“We don’t need a business improvement district; we need a resident improvement district,” said Mr. Sweeney, who moved into a loft on Greene Street in the early 1980s, during the hard-to-imagine days when SoHo’s soaring factory spaces were vacant and its streets desolate. “We’re packed.”
SoHo, the Lower Manhattan neighborhood so named because it is south of Houston Street, has in the past four decades been transformed from a hard-bitten haven for artists into a magnet for such luxury retailers as Prada and Chanel. Partly as a result, the neighborhood’s residents are in the unusual position of fighting a plan designed to improve conditions in their area, even though the method has been widely embraced throughout the city and is overwhelmingly viewed as helpful, and benign.
The controversy is in its second year and nearing a likely climax this March with a public hearing before the City Council. Not only has it tapped a primal fear among some in SoHo, it has also laid bare a neighborhood schism.
The artists who colonized the neighborhood decades ago may have secured castles in the sky, but they also find themselves surrounded by streets that are clogged by tourists and lined with giant retailers and luxury stores. For them, having a business improvement district formed with the help of real estate giants means ceding more ground to invaders who, they believe, want to increase pedestrian flow to be able to charge more for retail space.
“In SoHo, there’s always a concern that this neighborhood built by pioneers will be further eroded,” said State Senator Daniel L. Squadron, a Democrat who represents the area and opposes the plan.
Brad Hoylman, the chairman of the local community board, which rejected the plan because of a lack of community support, was struck by the outcry.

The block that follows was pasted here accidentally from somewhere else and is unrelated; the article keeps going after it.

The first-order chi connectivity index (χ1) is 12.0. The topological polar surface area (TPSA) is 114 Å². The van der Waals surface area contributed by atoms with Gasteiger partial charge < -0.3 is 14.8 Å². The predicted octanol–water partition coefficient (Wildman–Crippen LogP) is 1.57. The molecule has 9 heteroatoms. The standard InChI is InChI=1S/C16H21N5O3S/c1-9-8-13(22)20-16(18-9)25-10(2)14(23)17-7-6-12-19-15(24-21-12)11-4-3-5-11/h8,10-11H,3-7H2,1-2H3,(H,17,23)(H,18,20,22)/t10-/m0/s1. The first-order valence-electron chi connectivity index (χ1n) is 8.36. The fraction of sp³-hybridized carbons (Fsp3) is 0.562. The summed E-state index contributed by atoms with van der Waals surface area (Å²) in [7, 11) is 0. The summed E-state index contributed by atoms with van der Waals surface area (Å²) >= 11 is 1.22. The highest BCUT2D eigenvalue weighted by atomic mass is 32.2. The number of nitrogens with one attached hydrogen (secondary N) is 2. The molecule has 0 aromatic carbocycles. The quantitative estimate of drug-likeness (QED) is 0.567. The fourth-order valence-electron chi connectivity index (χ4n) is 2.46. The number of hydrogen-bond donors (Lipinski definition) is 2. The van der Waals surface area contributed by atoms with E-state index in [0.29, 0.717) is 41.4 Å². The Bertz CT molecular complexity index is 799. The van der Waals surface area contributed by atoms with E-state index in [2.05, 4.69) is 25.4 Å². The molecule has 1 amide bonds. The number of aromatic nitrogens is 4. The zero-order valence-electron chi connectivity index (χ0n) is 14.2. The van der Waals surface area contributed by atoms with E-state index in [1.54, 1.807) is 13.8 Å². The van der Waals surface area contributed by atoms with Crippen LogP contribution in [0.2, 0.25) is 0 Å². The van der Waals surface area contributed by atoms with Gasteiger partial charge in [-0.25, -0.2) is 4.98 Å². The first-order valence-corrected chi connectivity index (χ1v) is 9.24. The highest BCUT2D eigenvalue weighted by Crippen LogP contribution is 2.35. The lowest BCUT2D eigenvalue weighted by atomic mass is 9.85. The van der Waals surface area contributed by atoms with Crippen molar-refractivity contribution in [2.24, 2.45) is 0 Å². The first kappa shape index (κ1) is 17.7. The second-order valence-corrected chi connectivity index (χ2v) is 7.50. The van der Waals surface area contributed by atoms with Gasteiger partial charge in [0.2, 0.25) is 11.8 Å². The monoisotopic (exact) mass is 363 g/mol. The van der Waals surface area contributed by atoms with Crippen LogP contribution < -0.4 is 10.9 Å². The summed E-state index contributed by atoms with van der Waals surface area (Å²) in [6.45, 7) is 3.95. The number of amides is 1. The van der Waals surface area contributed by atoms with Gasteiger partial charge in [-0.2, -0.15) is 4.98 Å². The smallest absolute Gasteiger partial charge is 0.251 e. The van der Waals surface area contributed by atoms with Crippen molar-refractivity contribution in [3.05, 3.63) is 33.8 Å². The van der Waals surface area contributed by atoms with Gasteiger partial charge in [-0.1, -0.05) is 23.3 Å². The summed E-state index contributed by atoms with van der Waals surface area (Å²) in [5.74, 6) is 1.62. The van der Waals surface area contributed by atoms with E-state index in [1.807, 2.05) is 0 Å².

“I can recall few issues where there has been as much vociferous opposition as the SoHo BID,” he said, referring to the district by its acronym.
But those who support the district say Mr. Sweeney, who himself leads a neighborhood activist group called the SoHo Alliance, and other opponents are fear-mongering and have got it all wrong.
The district, they say, would be formed largely to deal with the effects of the masses that fuel SoHo’s runaway retail success.
Every weekend, the garbage cans on Broadway overflow to the point where people resort to laying trash around them in rings, in what one local politician calls “a sort of tribute to the garbage pail.”
The Sanitation Department cannot keep up. Retailers have repeatedly been fined for messy sidewalks out front. Meanwhile, street vendors gobble up precious sidewalk space, choking pedestrian traffic. Supporters of the district say a full-time staff member could urge illegal vendors and food trucks to leave or could alert the police. Besides, proponents note, the proposed district itself would be only along Broadway between Houston and Canal Streets — and many dissenters live outside that zone.
“There’s no big, bad boogeyman; I don’t want more tourists on Broadway,” said Katy Rice, who supports the new district and who has lived on Broadway for nine years. “As a resident, I don’t want to step on trash, and I don’t want vendors selling hash pipes outside my door.”
The first stirrings of a proposal for the district came three or four years ago.